With talk this week about the need to make many UK firms include details of their carbon emissions in their annual reports within the foreseeable future, it’s time that everyone joined forces to navigate a path to a greener future.
The government’s Act on C02 campaign recently highlighted the need for the country to pay more attention to its carbon footprint. The Act informed the nation of how it can save money by becoming greener: from driving Smart, to purchasing appliances, to improving home efficiency.
Everyone – from multinationals to small businesses – is responsible for their carbon footprint and all can make a difference. Working with companies such as Carbon Passport and The Carbon Neutral Company, businesses can gain advice on how best to implement a carbon strategy, advice on carbon reduction and energy saving opportunities. They can provide carbon offsets for balance of greenhouse emissions, for example, by investing in wind farms. These companies can also assist in developing PR and marketing strategies to promote their green credentials.
This month, The Copenhagen Climate Council will discuss how firms can help to solve the climate issues; CEOs will discuss innovative business models, new partnerships and the development of low-carbon technologies. In addition to these issues, they will also address ways to remove barriers that are still in the way and create incentives to implement solutions in a post-Kyoto framework.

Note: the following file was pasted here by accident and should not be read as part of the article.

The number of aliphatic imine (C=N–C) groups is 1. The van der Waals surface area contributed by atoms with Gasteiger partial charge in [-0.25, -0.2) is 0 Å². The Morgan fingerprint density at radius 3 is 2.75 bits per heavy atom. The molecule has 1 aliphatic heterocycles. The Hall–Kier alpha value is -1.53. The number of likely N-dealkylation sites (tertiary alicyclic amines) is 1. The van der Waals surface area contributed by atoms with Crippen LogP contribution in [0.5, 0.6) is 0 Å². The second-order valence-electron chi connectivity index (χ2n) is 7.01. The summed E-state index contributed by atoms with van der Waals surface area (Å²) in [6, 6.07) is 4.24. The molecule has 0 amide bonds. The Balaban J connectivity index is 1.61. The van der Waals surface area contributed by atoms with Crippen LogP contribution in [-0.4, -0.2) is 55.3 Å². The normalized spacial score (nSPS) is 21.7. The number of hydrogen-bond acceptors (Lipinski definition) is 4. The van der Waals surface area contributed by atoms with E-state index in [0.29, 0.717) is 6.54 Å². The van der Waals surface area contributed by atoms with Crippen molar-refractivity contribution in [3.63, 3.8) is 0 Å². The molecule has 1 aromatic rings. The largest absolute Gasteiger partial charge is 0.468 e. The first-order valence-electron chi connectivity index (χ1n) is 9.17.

The government has started to address the issue of carbon offsetting by setting up a quality assurance scheme. This is when you can compensate for your unavoidable emissions by paying someone to make an equivalent greenhouse gas saving. By marking their status as an approved carbon offsetter, companies can gain a marketing edge in this tough economic climate.
Leading by example are PricewaterhouseCoopers (PwC), who have taken accountability by tracking the carbon emission of their employees’ international travel and energy wasted. In response, they have installed £500m worth of videoconferencing equipment to reduce the need for carbon-costly air travel.
PwC offset all of their carbon emissions by funding green projects in India; these projects include generating renewable electricity and steam from local waste rice husks to supply the electrical needs of a textile mill. Back in the UK, they supply 20% of the total energy needed for the company by using solar water heating panels and are continually attempting to increase their efforts.
If they haven’t already, each and every company nationwide can do their bit to help. This can be achieved by doing something as simple as making desk-side bins a thing of the past and encouraging employees to recycle more.